It’s not unusual for parents and even doctors to confuse cold and seasonal allergy symptoms, Rachid told Live Science.
Young children frequently get colds, and their parents may not always think of seasonal allergies as the reason for kids’ constantly drippy noses. Seasonal allergies may first show up in a child at around ages 4 to 6, but they can also begin at any age after that, Rachid said.
And genetics play a role: People with one parent who has any type of allergy have a 1 in 3 chance of developing an allergy, Rachid said. When both parents have allergies, their children have a 7 in 10 chance of developing allergies, too.
Here are five signs to look for to determine whether symptoms are due to seasonal allergies or a cold.
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What You Can Do At Home
To control or loosen mucus at home, you can try the following remedies:
Humidify. Try a cool mist humidifier or hop into a steamy shower to keep your airways moisturized.
Try a teaspoon of honey. Though honey doesnt get rid of mucus, it can calm your cough temporarily.
Check air filters. Other irritants in the air can make mucus production worse, so make sure your heating and cooling system filters are clean and up to date.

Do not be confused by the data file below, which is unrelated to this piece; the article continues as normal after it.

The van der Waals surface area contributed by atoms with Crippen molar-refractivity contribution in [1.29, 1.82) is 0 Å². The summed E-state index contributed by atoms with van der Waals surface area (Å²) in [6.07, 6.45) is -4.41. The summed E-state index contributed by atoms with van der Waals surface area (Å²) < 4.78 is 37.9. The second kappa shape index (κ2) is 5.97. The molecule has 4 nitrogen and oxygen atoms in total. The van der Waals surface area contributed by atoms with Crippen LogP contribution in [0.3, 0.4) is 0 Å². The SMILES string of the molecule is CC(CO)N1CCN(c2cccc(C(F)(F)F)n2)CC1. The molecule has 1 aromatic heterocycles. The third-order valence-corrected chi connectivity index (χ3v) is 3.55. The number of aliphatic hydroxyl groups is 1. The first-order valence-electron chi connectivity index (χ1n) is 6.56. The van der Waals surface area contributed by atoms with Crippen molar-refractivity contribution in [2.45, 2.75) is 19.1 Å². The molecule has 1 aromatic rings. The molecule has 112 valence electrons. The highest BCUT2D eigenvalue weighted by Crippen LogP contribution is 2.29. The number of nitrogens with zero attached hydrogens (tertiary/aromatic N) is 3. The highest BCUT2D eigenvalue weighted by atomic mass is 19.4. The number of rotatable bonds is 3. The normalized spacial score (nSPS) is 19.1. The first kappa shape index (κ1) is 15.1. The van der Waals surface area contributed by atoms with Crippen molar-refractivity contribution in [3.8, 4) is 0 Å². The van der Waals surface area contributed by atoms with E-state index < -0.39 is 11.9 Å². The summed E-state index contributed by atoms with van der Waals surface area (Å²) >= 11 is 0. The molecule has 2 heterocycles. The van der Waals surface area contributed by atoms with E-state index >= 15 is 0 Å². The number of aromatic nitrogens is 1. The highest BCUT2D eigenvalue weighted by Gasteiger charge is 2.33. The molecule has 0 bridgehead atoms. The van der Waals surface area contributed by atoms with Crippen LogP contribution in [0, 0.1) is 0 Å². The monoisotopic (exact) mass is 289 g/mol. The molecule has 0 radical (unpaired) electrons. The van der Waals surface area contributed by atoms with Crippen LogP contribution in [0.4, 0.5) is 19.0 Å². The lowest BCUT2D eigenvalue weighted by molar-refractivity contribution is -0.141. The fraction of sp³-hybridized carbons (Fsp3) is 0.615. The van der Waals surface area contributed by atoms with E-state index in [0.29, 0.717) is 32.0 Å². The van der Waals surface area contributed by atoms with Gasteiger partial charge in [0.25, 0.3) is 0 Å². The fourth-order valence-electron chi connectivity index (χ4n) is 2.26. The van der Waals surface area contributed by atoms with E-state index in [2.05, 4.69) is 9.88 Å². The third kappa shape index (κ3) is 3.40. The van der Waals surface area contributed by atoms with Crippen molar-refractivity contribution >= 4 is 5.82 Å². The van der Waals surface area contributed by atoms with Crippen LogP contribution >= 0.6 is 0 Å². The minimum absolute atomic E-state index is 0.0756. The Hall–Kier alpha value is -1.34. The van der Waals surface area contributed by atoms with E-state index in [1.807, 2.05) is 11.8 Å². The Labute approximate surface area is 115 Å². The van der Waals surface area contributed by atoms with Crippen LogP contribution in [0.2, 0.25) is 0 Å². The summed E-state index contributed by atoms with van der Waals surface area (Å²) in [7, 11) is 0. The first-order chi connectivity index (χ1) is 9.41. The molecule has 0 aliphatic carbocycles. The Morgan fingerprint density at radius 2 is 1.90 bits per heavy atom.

When To Call Your Primary Care Provider
If your child is 3 months old or younger, call your primary care provider whenever your child has nasal or chest congestion.
If your child is more than 4 months old, call your primary care provider if your child:
- Has had thick nasal discharge lasting more than 10 days
- Has a barking cough
- Coughs with exercise
- Has a wheezing cough
- Is coughing up thick greenish-yellow phlegm
- Has a fever that rises repeatedly to 104 degrees Fahrenheit or higher
- Has a fever with temperature higher than 100.4 degrees Fahrenheit for more than three days
- Has ear pain
- Has swelling or dark circles around the eyes
- Is having trouble sleeping
- Has symptoms of allergies that are interfering with daily activities and you want to know if a specialist might be able to help
Seek emergency care if your child:
- Is having trouble breathing or is taking short, rapid breaths
- Has bluish lips or fingernails
Treatments are different depending on the cause of the congestion. Your childs primary care provider can tell you what steps to take to relieve symptoms and help your child get better.
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The Skinny On Snot: What Your Child’s Mucus Says About Their Health
Its kind of gross to talk about, but you can learn a lot from snot. While mucus may be a bit of an annoyance, it plays an important role in your childs body. Mucus lines organs with a protective layer, keeping dust and dirt out to help fight off infections. But not all mucus are the same. Different colors can mean fungal infection or other serious health issues. And mucus from allergies is different from that of the common cold. Pediatrician Dr. Cindy Gellner explains what the different colors of mucus coming out of your childs nose really mean, and when you should visit the doctor.